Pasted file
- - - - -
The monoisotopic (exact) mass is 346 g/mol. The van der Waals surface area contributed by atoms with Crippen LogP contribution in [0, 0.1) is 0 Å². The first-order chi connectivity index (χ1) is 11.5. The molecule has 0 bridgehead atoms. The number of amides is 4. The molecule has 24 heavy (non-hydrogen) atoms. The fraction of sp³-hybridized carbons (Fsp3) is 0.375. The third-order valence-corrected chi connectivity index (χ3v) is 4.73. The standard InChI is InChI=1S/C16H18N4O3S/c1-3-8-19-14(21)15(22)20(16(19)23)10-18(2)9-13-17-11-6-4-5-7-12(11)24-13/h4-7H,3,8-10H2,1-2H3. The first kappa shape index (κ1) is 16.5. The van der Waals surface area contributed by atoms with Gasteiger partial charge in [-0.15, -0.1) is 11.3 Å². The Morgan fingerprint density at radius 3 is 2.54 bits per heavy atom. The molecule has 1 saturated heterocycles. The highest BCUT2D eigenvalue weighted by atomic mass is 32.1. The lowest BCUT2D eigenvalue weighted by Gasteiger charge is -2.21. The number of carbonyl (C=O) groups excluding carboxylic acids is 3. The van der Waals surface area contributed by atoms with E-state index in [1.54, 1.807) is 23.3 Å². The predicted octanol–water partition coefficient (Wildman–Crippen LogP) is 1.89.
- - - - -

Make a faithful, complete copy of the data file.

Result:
The monoisotopic (exact) mass is 346 g/mol. The van der Waals surface area contributed by atoms with Crippen LogP contribution in [0, 0.1) is 0 Å². The first-order chi connectivity index (χ1) is 11.5. The molecule has 0 bridgehead atoms. The number of amides is 4. The molecule has 24 heavy (non-hydrogen) atoms. The fraction of sp³-hybridized carbons (Fsp3) is 0.375. The third-order valence-corrected chi connectivity index (χ3v) is 4.73. The standard InChI is InChI=1S/C16H18N4O3S/c1-3-8-19-14(21)15(22)20(16(19)23)10-18(2)9-13-17-11-6-4-5-7-12(11)24-13/h4-7H,3,8-10H2,1-2H3. The first kappa shape index (κ1) is 16.5. The van der Waals surface area contributed by atoms with Gasteiger partial charge in [-0.15, -0.1) is 11.3 Å². The Morgan fingerprint density at radius 3 is 2.54 bits per heavy atom. The molecule has 1 saturated heterocycles. The highest BCUT2D eigenvalue weighted by atomic mass is 32.1. The lowest BCUT2D eigenvalue weighted by Gasteiger charge is -2.21. The number of carbonyl (C=O) groups excluding carboxylic acids is 3. The van der Waals surface area contributed by atoms with E-state index in [1.54, 1.807) is 23.3 Å². The predicted octanol–water partition coefficient (Wildman–Crippen LogP) is 1.89.